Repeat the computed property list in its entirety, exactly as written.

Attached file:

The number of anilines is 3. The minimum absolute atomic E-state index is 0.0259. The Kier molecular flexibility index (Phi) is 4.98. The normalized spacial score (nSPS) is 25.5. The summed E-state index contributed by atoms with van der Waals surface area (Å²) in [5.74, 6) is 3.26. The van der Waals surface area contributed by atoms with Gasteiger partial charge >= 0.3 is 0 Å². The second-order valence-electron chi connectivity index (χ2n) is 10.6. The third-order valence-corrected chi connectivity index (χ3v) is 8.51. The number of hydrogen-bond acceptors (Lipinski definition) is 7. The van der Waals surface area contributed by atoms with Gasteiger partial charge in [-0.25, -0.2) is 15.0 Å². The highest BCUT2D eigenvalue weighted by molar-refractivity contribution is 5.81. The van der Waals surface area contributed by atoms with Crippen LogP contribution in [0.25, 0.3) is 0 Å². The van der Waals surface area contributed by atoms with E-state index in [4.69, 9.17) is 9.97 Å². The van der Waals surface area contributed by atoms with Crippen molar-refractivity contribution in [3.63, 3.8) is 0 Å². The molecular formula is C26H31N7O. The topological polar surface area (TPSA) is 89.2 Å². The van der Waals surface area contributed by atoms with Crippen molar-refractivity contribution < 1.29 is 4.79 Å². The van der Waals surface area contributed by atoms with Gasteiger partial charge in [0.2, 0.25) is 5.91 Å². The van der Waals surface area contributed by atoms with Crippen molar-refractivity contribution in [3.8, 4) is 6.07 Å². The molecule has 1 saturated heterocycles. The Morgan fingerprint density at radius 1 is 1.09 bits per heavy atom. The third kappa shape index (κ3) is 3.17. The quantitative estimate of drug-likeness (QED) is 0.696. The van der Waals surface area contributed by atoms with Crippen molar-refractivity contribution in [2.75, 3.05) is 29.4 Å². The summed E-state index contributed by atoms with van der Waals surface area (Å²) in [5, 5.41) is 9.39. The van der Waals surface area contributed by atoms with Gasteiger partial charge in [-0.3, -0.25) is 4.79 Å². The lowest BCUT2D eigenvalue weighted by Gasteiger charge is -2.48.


The number of anilines is 3. The minimum absolute atomic E-state index is 0.0259. The Kier molecular flexibility index (Phi) is 4.98. The normalized spacial score (nSPS) is 25.5. The summed E-state index contributed by atoms with van der Waals surface area (Å²) in [5.74, 6) is 3.26. The van der Waals surface area contributed by atoms with Gasteiger partial charge >= 0.3 is 0 Å². The second-order valence-electron chi connectivity index (χ2n) is 10.6. The third-order valence-corrected chi connectivity index (χ3v) is 8.51. The number of hydrogen-bond acceptors (Lipinski definition) is 7. The van der Waals surface area contributed by atoms with Gasteiger partial charge in [-0.25, -0.2) is 15.0 Å². The highest BCUT2D eigenvalue weighted by molar-refractivity contribution is 5.81. The van der Waals surface area contributed by atoms with Crippen LogP contribution in [0.25, 0.3) is 0 Å². The van der Waals surface area contributed by atoms with E-state index in [4.69, 9.17) is 9.97 Å². The van der Waals surface area contributed by atoms with Crippen molar-refractivity contribution in [3.63, 3.8) is 0 Å². The molecular formula is C26H31N7O. The topological polar surface area (TPSA) is 89.2 Å². The van der Waals surface area contributed by atoms with Crippen molar-refractivity contribution < 1.29 is 4.79 Å². The van der Waals surface area contributed by atoms with Gasteiger partial charge in [0.2, 0.25) is 5.91 Å². The van der Waals surface area contributed by atoms with Crippen molar-refractivity contribution in [3.8, 4) is 6.07 Å². The molecule has 1 saturated heterocycles. The Morgan fingerprint density at radius 1 is 1.09 bits per heavy atom. The third kappa shape index (κ3) is 3.17. The quantitative estimate of drug-likeness (QED) is 0.696. The van der Waals surface area contributed by atoms with Crippen molar-refractivity contribution in [2.75, 3.05) is 29.4 Å². The summed E-state index contributed by atoms with van der Waals surface area (Å²) in [5, 5.41) is 9.39. The van der Waals surface area contributed by atoms with Gasteiger partial charge in [-0.3, -0.25) is 4.79 Å². The lowest BCUT2D eigenvalue weighted by Gasteiger charge is -2.48.